4. Pelican

    Pelican 2000 Club Member
    Messages: 2,075

    I heard on the radio today that the AAA is rescinding their data on cell phones as being the #1 cause of distracted accidents. This was my take when NY was proposing their ban on cell phone use in the car. Now they admit that many other distractions cause more accidents than the phones, you think the law will be rescinded?
  5. Chuck Smith

    Chuck Smith 2000 Club Member
    from NJ
    Messages: 2,317

    I found the law about lack of sleep interesting, because I had an employer once, who told me I had to keep working after I complained I was up for 30 hours, and plowing for over 24 hours, without any naps. I told them I had to sleep because I was afraid I would rack up the truck.

    The response I got was "We're all tired" and that the accounts "have to get done, and no one else can do them".

    If one of your drivers called in and told you that they had to get some sleep, after 24+ hours in the truck with no breaks, what would you tell them to do?

    I am sure I am not the only one, and that too many employers push drivers too far. I suggested that we needed a relief crew, and was told that would not happen.

    Funny, I had 3 different shovel crews with me in that 24 hours.... As they got wet and tired, I dropped them off and picked up fresh ones. Oh, and this was a Christmas day storm......... HUMBUG!

  6. Mike Nelson

    Mike Nelson Senior Member
    Messages: 637


    You know this law doesn't apply to plowdrivers. Snow doesn't sleep WORK WORK WORK :eek: LOL

    I know as an employer, we all have probably pushed ourselves and our employees to the limit and beyond at one point or another.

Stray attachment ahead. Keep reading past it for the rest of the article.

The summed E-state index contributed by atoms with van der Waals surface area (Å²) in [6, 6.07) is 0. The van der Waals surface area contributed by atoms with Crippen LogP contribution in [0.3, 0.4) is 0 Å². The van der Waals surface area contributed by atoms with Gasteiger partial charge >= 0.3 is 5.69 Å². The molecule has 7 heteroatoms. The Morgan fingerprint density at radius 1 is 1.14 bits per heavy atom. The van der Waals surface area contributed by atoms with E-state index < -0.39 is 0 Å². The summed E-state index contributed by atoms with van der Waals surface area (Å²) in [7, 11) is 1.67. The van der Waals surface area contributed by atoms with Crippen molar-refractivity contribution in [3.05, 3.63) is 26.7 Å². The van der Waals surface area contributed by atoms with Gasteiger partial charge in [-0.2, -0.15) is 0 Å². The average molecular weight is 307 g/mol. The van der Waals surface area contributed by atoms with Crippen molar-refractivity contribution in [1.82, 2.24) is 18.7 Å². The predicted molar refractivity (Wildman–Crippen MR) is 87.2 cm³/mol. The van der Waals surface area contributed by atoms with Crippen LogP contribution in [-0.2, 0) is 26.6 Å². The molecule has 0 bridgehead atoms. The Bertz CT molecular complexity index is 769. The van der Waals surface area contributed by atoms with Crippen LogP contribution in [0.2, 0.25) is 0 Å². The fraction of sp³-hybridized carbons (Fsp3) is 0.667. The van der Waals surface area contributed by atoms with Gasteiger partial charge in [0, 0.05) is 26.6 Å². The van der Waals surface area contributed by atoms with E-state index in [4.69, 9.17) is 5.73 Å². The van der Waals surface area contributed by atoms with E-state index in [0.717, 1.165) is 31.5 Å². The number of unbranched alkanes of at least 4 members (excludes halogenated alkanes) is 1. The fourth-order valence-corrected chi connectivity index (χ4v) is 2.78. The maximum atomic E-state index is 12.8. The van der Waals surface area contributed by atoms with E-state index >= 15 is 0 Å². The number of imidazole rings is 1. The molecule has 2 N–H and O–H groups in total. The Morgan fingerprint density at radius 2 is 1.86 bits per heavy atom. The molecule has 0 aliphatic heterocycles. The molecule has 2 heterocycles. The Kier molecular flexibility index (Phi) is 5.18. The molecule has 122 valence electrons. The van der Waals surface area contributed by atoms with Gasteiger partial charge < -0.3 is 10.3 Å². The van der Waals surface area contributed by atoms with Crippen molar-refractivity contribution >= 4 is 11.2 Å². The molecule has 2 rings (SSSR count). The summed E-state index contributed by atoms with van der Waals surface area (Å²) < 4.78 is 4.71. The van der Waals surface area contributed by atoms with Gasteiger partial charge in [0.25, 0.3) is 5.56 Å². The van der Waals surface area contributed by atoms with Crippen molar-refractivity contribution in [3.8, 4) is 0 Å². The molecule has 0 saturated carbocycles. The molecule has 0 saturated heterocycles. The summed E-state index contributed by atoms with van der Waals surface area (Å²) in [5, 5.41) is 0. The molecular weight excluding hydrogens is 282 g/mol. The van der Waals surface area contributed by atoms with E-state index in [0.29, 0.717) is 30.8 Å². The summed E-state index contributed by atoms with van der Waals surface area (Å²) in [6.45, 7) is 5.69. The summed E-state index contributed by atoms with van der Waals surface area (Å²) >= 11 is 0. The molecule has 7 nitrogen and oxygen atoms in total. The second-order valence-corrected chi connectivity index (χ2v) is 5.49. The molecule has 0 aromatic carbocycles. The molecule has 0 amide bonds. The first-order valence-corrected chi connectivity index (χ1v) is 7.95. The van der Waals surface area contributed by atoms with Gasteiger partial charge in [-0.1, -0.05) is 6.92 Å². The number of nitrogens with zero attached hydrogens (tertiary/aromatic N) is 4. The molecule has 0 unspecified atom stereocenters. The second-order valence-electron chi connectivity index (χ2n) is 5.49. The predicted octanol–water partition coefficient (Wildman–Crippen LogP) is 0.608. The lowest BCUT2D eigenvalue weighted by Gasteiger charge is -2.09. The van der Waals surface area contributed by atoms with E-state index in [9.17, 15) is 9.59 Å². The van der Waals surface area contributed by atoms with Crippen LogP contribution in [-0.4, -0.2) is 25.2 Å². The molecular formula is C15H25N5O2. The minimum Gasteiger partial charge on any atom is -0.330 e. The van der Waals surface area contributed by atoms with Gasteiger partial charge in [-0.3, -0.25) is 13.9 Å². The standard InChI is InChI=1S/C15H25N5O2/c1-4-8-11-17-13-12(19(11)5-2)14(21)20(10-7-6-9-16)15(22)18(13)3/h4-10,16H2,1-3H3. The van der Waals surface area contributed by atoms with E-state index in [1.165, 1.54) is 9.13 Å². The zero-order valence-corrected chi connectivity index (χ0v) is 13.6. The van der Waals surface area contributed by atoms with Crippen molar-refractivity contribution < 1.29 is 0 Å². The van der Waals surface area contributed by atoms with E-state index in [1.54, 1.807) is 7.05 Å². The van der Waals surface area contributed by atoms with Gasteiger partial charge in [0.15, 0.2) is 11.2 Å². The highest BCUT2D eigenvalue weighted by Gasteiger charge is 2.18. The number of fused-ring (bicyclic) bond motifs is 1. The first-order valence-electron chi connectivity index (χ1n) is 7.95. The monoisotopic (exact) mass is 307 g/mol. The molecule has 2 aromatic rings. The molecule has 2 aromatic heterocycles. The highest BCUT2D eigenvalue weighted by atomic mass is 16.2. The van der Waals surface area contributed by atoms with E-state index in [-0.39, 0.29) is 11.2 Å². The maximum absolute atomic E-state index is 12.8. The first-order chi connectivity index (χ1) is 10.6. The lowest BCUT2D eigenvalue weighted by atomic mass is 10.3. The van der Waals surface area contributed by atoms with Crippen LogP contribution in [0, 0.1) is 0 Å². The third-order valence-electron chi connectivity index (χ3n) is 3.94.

What we do now, if it is going to be a long drawn out storm is put them up in hotels in the areas they are working.

    This works out much better than sending them home, cause sometimes they don't return. LOL
  7. BRL

    BRL PlowSite.com - Veteran
    Messages: 1,277

    "If one of your drivers called in and told you that they had to get some sleep, after 24+ hours in the truck with no breaks, what would you tell them to do?"

    Shut the truck down, even if it was only after 6 hours. All plow drivers in this area have another job that may have taken a lot of hours of their day. So even a short plow shift can be fatiguing. My guys know to call it quits when they're tired and don't hesitate to bail out of a shift. They know I have other guys waiting to fill in, so they don't have to feel guilty of leaving me in a jam and this works well. If I was in the situation you mentioned Chuck, I would have parked the truck & gone to get sleep, I'm not putting my life in danger for my boss's bad planning.
  8. Garagekeeper

    Garagekeeper Senior Member
    Messages: 459

    Take a Nap!

    Absolutely! Stop and rest!
    Bring others to get the priority jobs opened up and cleared,
    You have to consider the wellbeing of your driver; the equipment; the property your plowing and the safety of others out in the storm.
    A rested driver is more productive and efficient.
    :rolleyes: John.............
  9. wyldman

    wyldman Member
    Messages: 3,265

    Sometimes I have to tell the guys to take a break,or send them home.You can usually tell when they are overtired,as they start getting stupid.Not worth the risk to themselves,and others.
  10. szorno

    szorno Senior Member
    Messages: 308

    Garagekeeper and Wyldman have it right. It is not worth the risk. If you have to schedule to work a driver more than 8 or 9 hours YOU are doing something wrong. I know dumps come. I know probably better than anyone after 65 inches in 3 days. But... you have to protect the driver, the public and the rig. This NJ law should not be necessary. And the prosecutor wussed out if crack was anywhere near involved. In Colo that would be murder2 at least.:angry: